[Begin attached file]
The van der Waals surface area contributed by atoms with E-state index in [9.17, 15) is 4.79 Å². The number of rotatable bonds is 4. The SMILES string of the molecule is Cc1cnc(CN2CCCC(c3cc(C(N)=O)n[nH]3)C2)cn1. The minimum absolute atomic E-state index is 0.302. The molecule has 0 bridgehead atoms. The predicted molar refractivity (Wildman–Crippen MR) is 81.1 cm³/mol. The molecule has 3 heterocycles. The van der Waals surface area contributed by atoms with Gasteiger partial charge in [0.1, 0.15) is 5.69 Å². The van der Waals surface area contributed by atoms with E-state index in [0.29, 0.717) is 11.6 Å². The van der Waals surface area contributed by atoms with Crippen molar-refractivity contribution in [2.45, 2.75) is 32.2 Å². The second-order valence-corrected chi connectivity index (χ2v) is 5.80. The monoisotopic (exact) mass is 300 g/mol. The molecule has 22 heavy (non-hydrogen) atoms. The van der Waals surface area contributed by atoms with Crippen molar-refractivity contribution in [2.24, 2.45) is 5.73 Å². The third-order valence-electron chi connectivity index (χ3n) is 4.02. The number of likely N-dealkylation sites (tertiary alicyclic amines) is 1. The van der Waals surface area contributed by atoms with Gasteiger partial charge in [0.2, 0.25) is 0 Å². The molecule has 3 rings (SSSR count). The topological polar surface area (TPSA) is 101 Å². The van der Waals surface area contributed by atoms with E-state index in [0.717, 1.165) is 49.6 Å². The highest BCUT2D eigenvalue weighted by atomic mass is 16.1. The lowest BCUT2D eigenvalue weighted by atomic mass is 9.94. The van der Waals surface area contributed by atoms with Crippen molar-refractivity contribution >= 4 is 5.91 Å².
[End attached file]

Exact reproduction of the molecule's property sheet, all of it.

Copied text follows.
The van der Waals surface area contributed by atoms with E-state index in [9.17, 15) is 4.79 Å². The number of rotatable bonds is 4. The SMILES string of the molecule is Cc1cnc(CN2CCCC(c3cc(C(N)=O)n[nH]3)C2)cn1. The minimum absolute atomic E-state index is 0.302. The molecule has 0 bridgehead atoms. The predicted molar refractivity (Wildman–Crippen MR) is 81.1 cm³/mol. The molecule has 3 heterocycles. The van der Waals surface area contributed by atoms with Gasteiger partial charge in [0.1, 0.15) is 5.69 Å². The van der Waals surface area contributed by atoms with E-state index in [0.29, 0.717) is 11.6 Å². The van der Waals surface area contributed by atoms with Crippen molar-refractivity contribution in [2.45, 2.75) is 32.2 Å². The second-order valence-corrected chi connectivity index (χ2v) is 5.80. The monoisotopic (exact) mass is 300 g/mol. The molecule has 22 heavy (non-hydrogen) atoms. The van der Waals surface area contributed by atoms with Crippen molar-refractivity contribution in [2.24, 2.45) is 5.73 Å². The third-order valence-electron chi connectivity index (χ3n) is 4.02. The number of likely N-dealkylation sites (tertiary alicyclic amines) is 1. The van der Waals surface area contributed by atoms with Gasteiger partial charge in [0.2, 0.25) is 0 Å². The molecule has 3 rings (SSSR count). The topological polar surface area (TPSA) is 101 Å². The van der Waals surface area contributed by atoms with E-state index in [0.717, 1.165) is 49.6 Å². The highest BCUT2D eigenvalue weighted by atomic mass is 16.1. The lowest BCUT2D eigenvalue weighted by atomic mass is 9.94. The van der Waals surface area contributed by atoms with Crippen molar-refractivity contribution >= 4 is 5.91 Å².